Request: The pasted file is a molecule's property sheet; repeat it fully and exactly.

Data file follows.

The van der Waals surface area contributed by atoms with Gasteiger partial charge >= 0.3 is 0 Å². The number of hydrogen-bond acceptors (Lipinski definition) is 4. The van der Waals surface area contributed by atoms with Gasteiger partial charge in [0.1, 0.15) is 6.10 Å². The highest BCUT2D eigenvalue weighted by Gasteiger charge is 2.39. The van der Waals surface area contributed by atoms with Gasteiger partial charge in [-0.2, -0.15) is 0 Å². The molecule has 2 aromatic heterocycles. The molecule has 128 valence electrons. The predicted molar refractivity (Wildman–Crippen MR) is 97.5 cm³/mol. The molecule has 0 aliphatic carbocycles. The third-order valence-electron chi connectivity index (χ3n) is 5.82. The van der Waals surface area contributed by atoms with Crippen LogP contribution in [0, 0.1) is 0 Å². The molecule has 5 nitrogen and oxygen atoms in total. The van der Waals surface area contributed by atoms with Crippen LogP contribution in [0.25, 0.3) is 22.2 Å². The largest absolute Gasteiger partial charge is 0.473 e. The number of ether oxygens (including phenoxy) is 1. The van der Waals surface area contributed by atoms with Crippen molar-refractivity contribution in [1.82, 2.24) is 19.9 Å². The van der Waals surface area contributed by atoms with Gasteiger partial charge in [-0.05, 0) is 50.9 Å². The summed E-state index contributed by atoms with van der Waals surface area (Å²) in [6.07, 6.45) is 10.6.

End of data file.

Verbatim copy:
The van der Waals surface area contributed by atoms with Gasteiger partial charge >= 0.3 is 0 Å². The number of hydrogen-bond acceptors (Lipinski definition) is 4. The van der Waals surface area contributed by atoms with Gasteiger partial charge in [0.1, 0.15) is 6.10 Å². The highest BCUT2D eigenvalue weighted by Gasteiger charge is 2.39. The van der Waals surface area contributed by atoms with Gasteiger partial charge in [-0.2, -0.15) is 0 Å². The molecule has 2 aromatic heterocycles. The molecule has 128 valence electrons. The predicted molar refractivity (Wildman–Crippen MR) is 97.5 cm³/mol. The molecule has 0 aliphatic carbocycles. The third-order valence-electron chi connectivity index (χ3n) is 5.82. The van der Waals surface area contributed by atoms with Crippen LogP contribution in [0, 0.1) is 0 Å². The molecule has 5 nitrogen and oxygen atoms in total. The van der Waals surface area contributed by atoms with Crippen LogP contribution in [0.25, 0.3) is 22.2 Å². The largest absolute Gasteiger partial charge is 0.473 e. The number of ether oxygens (including phenoxy) is 1. The van der Waals surface area contributed by atoms with Crippen molar-refractivity contribution in [1.82, 2.24) is 19.9 Å². The van der Waals surface area contributed by atoms with Gasteiger partial charge in [-0.05, 0) is 50.9 Å². The summed E-state index contributed by atoms with van der Waals surface area (Å²) in [6.07, 6.45) is 10.6.